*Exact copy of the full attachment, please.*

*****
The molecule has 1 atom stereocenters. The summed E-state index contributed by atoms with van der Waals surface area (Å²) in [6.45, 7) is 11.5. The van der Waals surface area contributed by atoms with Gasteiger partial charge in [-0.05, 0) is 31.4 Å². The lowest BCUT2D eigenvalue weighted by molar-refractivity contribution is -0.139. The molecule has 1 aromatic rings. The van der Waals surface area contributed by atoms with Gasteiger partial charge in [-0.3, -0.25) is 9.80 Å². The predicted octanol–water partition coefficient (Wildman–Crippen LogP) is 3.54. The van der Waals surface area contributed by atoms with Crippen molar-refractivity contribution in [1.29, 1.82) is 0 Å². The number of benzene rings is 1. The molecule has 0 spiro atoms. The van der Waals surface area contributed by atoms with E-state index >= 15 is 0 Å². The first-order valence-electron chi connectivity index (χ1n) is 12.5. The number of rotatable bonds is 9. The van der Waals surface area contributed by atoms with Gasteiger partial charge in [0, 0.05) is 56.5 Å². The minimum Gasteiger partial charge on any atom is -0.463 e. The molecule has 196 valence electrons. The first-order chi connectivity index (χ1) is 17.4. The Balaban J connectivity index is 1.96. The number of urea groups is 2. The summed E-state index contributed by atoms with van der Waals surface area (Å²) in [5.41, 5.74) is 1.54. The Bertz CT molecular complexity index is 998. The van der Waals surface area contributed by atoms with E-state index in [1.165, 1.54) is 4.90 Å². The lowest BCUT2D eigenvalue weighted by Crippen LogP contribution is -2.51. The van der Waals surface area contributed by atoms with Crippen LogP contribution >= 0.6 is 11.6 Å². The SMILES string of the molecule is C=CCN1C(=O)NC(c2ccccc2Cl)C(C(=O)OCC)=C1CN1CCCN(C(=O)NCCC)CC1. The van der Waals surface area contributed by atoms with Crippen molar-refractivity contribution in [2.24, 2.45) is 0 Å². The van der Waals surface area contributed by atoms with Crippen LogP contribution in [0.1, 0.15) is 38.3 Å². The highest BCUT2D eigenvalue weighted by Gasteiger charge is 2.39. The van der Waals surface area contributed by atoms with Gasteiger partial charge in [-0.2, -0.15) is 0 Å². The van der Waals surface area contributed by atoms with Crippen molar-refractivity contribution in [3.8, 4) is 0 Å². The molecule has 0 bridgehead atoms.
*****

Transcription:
The molecule has 1 atom stereocenters. The summed E-state index contributed by atoms with van der Waals surface area (Å²) in [6.45, 7) is 11.5. The van der Waals surface area contributed by atoms with Gasteiger partial charge in [-0.05, 0) is 31.4 Å². The lowest BCUT2D eigenvalue weighted by molar-refractivity contribution is -0.139. The molecule has 1 aromatic rings. The van der Waals surface area contributed by atoms with Gasteiger partial charge in [-0.3, -0.25) is 9.80 Å². The predicted octanol–water partition coefficient (Wildman–Crippen LogP) is 3.54. The van der Waals surface area contributed by atoms with Crippen molar-refractivity contribution in [1.29, 1.82) is 0 Å². The number of benzene rings is 1. The molecule has 0 spiro atoms. The van der Waals surface area contributed by atoms with E-state index >= 15 is 0 Å². The first-order valence-electron chi connectivity index (χ1n) is 12.5. The number of rotatable bonds is 9. The van der Waals surface area contributed by atoms with Gasteiger partial charge in [0, 0.05) is 56.5 Å². The minimum Gasteiger partial charge on any atom is -0.463 e. The molecule has 196 valence electrons. The first-order chi connectivity index (χ1) is 17.4. The Balaban J connectivity index is 1.96. The number of urea groups is 2. The summed E-state index contributed by atoms with van der Waals surface area (Å²) in [5.41, 5.74) is 1.54. The Bertz CT molecular complexity index is 998. The van der Waals surface area contributed by atoms with E-state index in [1.165, 1.54) is 4.90 Å². The lowest BCUT2D eigenvalue weighted by Crippen LogP contribution is -2.51. The van der Waals surface area contributed by atoms with Crippen LogP contribution >= 0.6 is 11.6 Å². The SMILES string of the molecule is C=CCN1C(=O)NC(c2ccccc2Cl)C(C(=O)OCC)=C1CN1CCCN(C(=O)NCCC)CC1. The van der Waals surface area contributed by atoms with Crippen molar-refractivity contribution in [2.24, 2.45) is 0 Å². The van der Waals surface area contributed by atoms with Crippen LogP contribution in [0.1, 0.15) is 38.3 Å². The highest BCUT2D eigenvalue weighted by Gasteiger charge is 2.39. The van der Waals surface area contributed by atoms with Gasteiger partial charge in [-0.2, -0.15) is 0 Å². The van der Waals surface area contributed by atoms with Crippen molar-refractivity contribution in [3.8, 4) is 0 Å². The molecule has 0 bridgehead atoms.